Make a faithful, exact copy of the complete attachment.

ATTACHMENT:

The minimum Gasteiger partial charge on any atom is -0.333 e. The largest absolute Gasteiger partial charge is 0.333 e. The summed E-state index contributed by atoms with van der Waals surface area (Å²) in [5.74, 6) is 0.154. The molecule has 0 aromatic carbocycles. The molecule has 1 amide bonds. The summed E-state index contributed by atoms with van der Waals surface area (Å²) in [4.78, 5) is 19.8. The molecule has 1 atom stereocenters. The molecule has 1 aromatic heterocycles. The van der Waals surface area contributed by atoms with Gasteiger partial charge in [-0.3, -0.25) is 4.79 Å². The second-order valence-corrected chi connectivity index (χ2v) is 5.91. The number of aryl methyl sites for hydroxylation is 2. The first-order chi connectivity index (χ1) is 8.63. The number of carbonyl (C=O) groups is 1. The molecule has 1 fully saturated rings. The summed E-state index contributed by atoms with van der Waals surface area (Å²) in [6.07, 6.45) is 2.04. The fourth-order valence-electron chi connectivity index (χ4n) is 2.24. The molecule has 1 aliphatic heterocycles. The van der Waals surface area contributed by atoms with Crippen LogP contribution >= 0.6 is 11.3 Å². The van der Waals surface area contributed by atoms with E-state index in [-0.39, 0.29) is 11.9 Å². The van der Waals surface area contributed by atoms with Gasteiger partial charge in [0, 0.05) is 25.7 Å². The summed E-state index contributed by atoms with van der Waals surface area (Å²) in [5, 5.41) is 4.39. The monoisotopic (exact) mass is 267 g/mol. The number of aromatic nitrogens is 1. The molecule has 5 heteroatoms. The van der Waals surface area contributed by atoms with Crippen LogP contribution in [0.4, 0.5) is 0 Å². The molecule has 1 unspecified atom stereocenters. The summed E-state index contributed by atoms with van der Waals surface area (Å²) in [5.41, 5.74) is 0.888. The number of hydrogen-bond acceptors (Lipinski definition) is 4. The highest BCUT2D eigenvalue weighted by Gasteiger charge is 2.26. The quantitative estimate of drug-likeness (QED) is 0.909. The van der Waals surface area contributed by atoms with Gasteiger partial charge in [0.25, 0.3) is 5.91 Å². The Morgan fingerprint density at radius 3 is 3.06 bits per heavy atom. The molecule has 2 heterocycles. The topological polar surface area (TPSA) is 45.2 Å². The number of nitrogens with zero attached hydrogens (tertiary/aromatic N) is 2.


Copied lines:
The minimum Gasteiger partial charge on any atom is -0.333 e. The largest absolute Gasteiger partial charge is 0.333 e. The summed E-state index contributed by atoms with van der Waals surface area (Å²) in [5.74, 6) is 0.154. The molecule has 0 aromatic carbocycles. The molecule has 1 amide bonds. The summed E-state index contributed by atoms with van der Waals surface area (Å²) in [4.78, 5) is 19.8. The molecule has 1 atom stereocenters. The molecule has 1 aromatic heterocycles. The van der Waals surface area contributed by atoms with Gasteiger partial charge in [-0.3, -0.25) is 4.79 Å². The second-order valence-corrected chi connectivity index (χ2v) is 5.91. The number of aryl methyl sites for hydroxylation is 2. The first-order chi connectivity index (χ1) is 8.63. The number of carbonyl (C=O) groups is 1. The molecule has 1 fully saturated rings. The summed E-state index contributed by atoms with van der Waals surface area (Å²) in [6.07, 6.45) is 2.04. The fourth-order valence-electron chi connectivity index (χ4n) is 2.24. The molecule has 1 aliphatic heterocycles. The van der Waals surface area contributed by atoms with Crippen LogP contribution >= 0.6 is 11.3 Å². The van der Waals surface area contributed by atoms with E-state index in [-0.39, 0.29) is 11.9 Å². The van der Waals surface area contributed by atoms with Gasteiger partial charge in [0, 0.05) is 25.7 Å². The summed E-state index contributed by atoms with van der Waals surface area (Å²) in [5, 5.41) is 4.39. The monoisotopic (exact) mass is 267 g/mol. The number of aromatic nitrogens is 1. The molecule has 5 heteroatoms. The van der Waals surface area contributed by atoms with Crippen LogP contribution in [0.4, 0.5) is 0 Å². The molecule has 1 unspecified atom stereocenters. The summed E-state index contributed by atoms with van der Waals surface area (Å²) in [5.41, 5.74) is 0.888. The number of hydrogen-bond acceptors (Lipinski definition) is 4. The highest BCUT2D eigenvalue weighted by Gasteiger charge is 2.26. The quantitative estimate of drug-likeness (QED) is 0.909. The van der Waals surface area contributed by atoms with Gasteiger partial charge in [0.25, 0.3) is 5.91 Å². The Morgan fingerprint density at radius 3 is 3.06 bits per heavy atom. The molecule has 2 heterocycles. The topological polar surface area (TPSA) is 45.2 Å². The number of nitrogens with zero attached hydrogens (tertiary/aromatic N) is 2.